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A very special someone sent me this link to a blog post by Amanda Strong at the Mindful Table on trends in food. Amanda was referencing an article in Marketing Magazine but since the MM website’s search function makes me pull my hair out I am unable to link to the original article (I tried to find it to no avail).

Amanda identifies five trends in food (I’m quoting her directly here):

1) Butcher rules: Expect a renewed interest in local meat and local butchers and people increasingly want to know where their food is coming from.

2) Fair Trade: Interest in fair trade food continues to rise despite a downward trend in organic foods.

3) Relaxation foods: Calming after-dinner digestifs and products to help people unwind will start replacing energy drinks.

4) Sense of simplicity: The economic downtown is creating nostalgia for simpler times and food, which is driving an interest in natural foods.

5) Serving nostalgia: Chefs and restaurants are returning to simpler, pure ingredients.

Since eating is one of my greatest pleasures I am thrilled to bits by these trends. I have drunk the Kool Aid re locavorism and have seen enough Michael Pollan stuff to believe that mass production of food is real nasty.
This love of food, Amanda’s post and the book I am currently reading (Seth Godin’s Meatball Sundae) got me thinking about what is going on re marketing in the world of the small organic retailers.
From what I have gathered thus far, Godin’s message in Meatball Sundae is that you have to synch marketing with the rest of the business. New marketing will not work if you run a traditional shop that produces or sells average things for average people.But it can if you ain’t makin widgets on an assembly line or shitty cars in Detroit.
Small organic retailers don’t sell average products: products are of higher quality, are more expensive and target the wealthy and educated consumer (alas fast food IS now really for poor people – there, I said it). What strikes me is that most small organic retailers are clueless as to marketing. Everything from the printed materials, the websites, to the the store designs is lacklustre. Often walking into these stores feels like stepping into some kind of sit-in in 1969. Moreover, there’s rarely a presence on social networks or even use of an email newsletter.
Yet, those who shop at these kinds of places do so because of their REAL COMMITMENT to a certain lifestyle. And they pay for it out the yin yang because they can. In short, these patrons care about this stuff – for them it ain’t like buying cement, a plastic straw or some other commoditized product.
Still the small organic retail operations in my city don’t seem to get the new tools that might so perfectly synch with their service/product offering.
What sayeth thou? Is this the same in your city? Are there other spaces that mirror what I am seeing in terms of small organic retail?

Join the discussion 6 Comments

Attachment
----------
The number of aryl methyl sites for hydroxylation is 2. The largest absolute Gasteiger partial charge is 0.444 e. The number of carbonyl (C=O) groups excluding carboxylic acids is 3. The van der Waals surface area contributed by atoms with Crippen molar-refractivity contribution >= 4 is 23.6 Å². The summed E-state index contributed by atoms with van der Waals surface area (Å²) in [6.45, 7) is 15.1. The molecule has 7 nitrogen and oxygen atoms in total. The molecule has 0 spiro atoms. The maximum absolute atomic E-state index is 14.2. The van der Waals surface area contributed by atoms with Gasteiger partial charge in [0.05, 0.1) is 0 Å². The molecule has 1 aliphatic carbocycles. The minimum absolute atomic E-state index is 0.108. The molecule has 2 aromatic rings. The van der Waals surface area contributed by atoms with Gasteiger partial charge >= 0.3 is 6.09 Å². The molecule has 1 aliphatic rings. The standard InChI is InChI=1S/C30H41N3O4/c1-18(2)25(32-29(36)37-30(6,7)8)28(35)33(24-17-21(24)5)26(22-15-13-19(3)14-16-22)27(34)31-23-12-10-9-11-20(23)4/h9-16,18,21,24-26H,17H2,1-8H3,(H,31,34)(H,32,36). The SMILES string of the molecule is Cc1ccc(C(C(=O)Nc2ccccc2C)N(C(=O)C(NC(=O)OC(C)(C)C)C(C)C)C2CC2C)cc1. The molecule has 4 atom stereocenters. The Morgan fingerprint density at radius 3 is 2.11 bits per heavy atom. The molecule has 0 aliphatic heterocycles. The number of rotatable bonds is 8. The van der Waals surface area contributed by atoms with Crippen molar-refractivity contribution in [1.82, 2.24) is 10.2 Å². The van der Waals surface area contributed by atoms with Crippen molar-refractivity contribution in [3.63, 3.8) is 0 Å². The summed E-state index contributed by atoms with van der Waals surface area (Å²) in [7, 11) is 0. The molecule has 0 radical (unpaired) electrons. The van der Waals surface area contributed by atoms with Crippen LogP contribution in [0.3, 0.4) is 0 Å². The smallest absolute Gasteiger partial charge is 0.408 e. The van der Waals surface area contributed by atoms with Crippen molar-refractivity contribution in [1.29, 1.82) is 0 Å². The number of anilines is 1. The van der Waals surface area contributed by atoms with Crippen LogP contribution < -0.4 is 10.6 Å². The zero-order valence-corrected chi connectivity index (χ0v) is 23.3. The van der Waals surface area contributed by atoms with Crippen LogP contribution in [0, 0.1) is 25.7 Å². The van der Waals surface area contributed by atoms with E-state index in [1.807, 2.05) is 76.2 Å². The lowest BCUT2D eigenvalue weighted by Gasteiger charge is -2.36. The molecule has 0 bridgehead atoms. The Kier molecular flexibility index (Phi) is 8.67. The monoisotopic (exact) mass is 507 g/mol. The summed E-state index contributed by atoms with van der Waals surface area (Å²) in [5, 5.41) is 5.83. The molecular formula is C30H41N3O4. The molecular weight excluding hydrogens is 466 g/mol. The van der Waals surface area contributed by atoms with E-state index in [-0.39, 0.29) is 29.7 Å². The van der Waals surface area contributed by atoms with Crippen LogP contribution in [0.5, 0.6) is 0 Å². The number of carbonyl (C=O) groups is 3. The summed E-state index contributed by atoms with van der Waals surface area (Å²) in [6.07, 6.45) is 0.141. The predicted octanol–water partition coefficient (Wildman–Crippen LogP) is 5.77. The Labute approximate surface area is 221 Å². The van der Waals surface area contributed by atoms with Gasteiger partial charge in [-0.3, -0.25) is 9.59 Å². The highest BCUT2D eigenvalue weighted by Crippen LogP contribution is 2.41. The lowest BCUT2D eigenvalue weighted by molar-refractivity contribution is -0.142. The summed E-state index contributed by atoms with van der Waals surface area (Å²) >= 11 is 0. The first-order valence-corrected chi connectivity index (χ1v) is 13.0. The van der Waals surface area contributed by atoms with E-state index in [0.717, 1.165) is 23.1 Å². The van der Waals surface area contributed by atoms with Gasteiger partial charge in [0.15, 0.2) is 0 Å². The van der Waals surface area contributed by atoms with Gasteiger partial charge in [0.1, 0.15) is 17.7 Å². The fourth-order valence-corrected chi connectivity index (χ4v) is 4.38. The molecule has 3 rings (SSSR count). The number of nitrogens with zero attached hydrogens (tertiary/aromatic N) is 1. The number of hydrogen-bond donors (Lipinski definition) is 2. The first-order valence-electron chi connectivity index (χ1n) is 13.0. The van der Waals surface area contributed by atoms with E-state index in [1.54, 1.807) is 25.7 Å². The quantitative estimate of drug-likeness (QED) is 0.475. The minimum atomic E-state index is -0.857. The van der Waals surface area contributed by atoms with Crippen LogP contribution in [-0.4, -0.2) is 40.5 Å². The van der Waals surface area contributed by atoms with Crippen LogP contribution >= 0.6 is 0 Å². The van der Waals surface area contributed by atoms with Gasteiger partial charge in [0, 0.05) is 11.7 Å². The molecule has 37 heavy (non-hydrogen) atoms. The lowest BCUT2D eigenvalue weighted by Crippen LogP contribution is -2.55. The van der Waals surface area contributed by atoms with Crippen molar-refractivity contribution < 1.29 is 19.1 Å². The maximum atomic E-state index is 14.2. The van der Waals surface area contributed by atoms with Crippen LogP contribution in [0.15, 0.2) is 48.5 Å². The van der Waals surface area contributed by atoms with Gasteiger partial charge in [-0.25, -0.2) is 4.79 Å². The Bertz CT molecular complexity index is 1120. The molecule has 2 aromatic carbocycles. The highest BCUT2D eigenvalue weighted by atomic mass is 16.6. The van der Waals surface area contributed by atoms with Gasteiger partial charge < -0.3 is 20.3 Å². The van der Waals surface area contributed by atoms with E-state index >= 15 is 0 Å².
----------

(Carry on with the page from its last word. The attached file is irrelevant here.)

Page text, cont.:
• Lindsay D. says:

    Michael Pollan is my hero and if I wasn’t already married I have his babies!

  • Jackson Wightman says:


    What I find most remarkable about Pollan (besides the excellent content he churns out) is his work ethic and prolific pace. The man is constantly travelling, speaking, making movies and writing books. I am pretty sure he is not a cyborb but one must be impressed with his output in addition to the quality of it.

  • Danny says:

    I took a course in MBA in environmental marketing and wrote a pretty nasty investigative paper on Whole Foods’ pricing policies… and I find this particular part of the food products market really interesting.

    And I comes back to some data we saw presented in class that showed the breakdown for “green” goods. Now that includes all things “green” but I think the concept applies… If you look at the market for this stuff about 10 to 15% of the purchasers are considered hardcore greens. Those people are the ones who are almost too hardcore for places like Whole Foods… they buy from small, local shops and are most likely not really swayed by things that are fashionable for trends. They buy this stuff because it is simply the best choice they can make. I tend to think that these people are also less likely to be swayed by fluff and puffery so I think that these this retailers are in some ways aligned with their buyers.. they care about the stuff being local and the stuff being organic or whatever… not much else… pricing might not even matter that much…

    So I agree with your observations… I had stuff delivered to me in Vancouver and I met the guy who did it at a country fair sitting at a table… they aren’t exactly firing on all marketing cylinders… but I then ask myself the question: Does it really matter?

    I guess these retailers have GREAT product so from that standpoint, the core product is stellar and it makes everything else easier. Contrast that with McDonald’s that sells total crap and of course they need clowns to sell it.

    Now Buffalo Bill’s on the other hand…

  • Jackson Wightman says:

    Thanks for the comment Dan. Food for thought – literally and figuratively. Your pt re the target consumer for this space is well taken. That said, I wonder if someone can to market with guns a blazing if they could not make a big splash.

  • Amanda says:

    Interesting re: the potential trend of “relaxation foods”. Makes me think of that new drink “Slow Cow”, which supposedly relaxes and calms you down. I have yet to try it, but I’ve heard that it’s available at Couche Tards everywhere.

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